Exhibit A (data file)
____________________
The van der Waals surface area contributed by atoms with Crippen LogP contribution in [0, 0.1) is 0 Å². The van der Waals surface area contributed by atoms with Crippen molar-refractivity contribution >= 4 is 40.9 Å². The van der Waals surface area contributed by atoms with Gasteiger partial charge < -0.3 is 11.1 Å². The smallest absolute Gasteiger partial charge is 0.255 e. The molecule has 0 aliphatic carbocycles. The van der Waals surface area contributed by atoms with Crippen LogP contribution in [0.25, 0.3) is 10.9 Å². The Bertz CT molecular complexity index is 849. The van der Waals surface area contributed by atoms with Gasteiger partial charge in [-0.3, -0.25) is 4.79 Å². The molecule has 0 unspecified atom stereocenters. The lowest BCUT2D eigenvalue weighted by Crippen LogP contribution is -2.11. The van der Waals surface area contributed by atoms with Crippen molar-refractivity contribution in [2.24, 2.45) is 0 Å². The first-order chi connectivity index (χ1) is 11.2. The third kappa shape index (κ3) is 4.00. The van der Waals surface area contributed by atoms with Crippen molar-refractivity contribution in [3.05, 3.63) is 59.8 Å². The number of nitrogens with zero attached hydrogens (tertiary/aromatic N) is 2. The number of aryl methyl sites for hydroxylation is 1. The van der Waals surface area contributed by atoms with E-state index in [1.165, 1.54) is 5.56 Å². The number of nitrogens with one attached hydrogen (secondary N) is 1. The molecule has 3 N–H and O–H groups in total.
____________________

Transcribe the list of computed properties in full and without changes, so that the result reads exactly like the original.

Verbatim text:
The van der Waals surface area contributed by atoms with Crippen LogP contribution in [0, 0.1) is 0 Å². The van der Waals surface area contributed by atoms with Crippen molar-refractivity contribution >= 4 is 40.9 Å². The van der Waals surface area contributed by atoms with Gasteiger partial charge < -0.3 is 11.1 Å². The smallest absolute Gasteiger partial charge is 0.255 e. The molecule has 0 aliphatic carbocycles. The van der Waals surface area contributed by atoms with Crippen LogP contribution in [0.25, 0.3) is 10.9 Å². The Bertz CT molecular complexity index is 849. The van der Waals surface area contributed by atoms with Gasteiger partial charge in [-0.3, -0.25) is 4.79 Å². The molecule has 0 unspecified atom stereocenters. The lowest BCUT2D eigenvalue weighted by Crippen LogP contribution is -2.11. The van der Waals surface area contributed by atoms with Crippen molar-refractivity contribution in [2.24, 2.45) is 0 Å². The first-order chi connectivity index (χ1) is 11.2. The third kappa shape index (κ3) is 4.00. The van der Waals surface area contributed by atoms with Crippen molar-refractivity contribution in [3.05, 3.63) is 59.8 Å². The number of nitrogens with zero attached hydrogens (tertiary/aromatic N) is 2. The number of aryl methyl sites for hydroxylation is 1. The van der Waals surface area contributed by atoms with E-state index in [1.165, 1.54) is 5.56 Å². The number of nitrogens with one attached hydrogen (secondary N) is 1. The molecule has 3 N–H and O–H groups in total.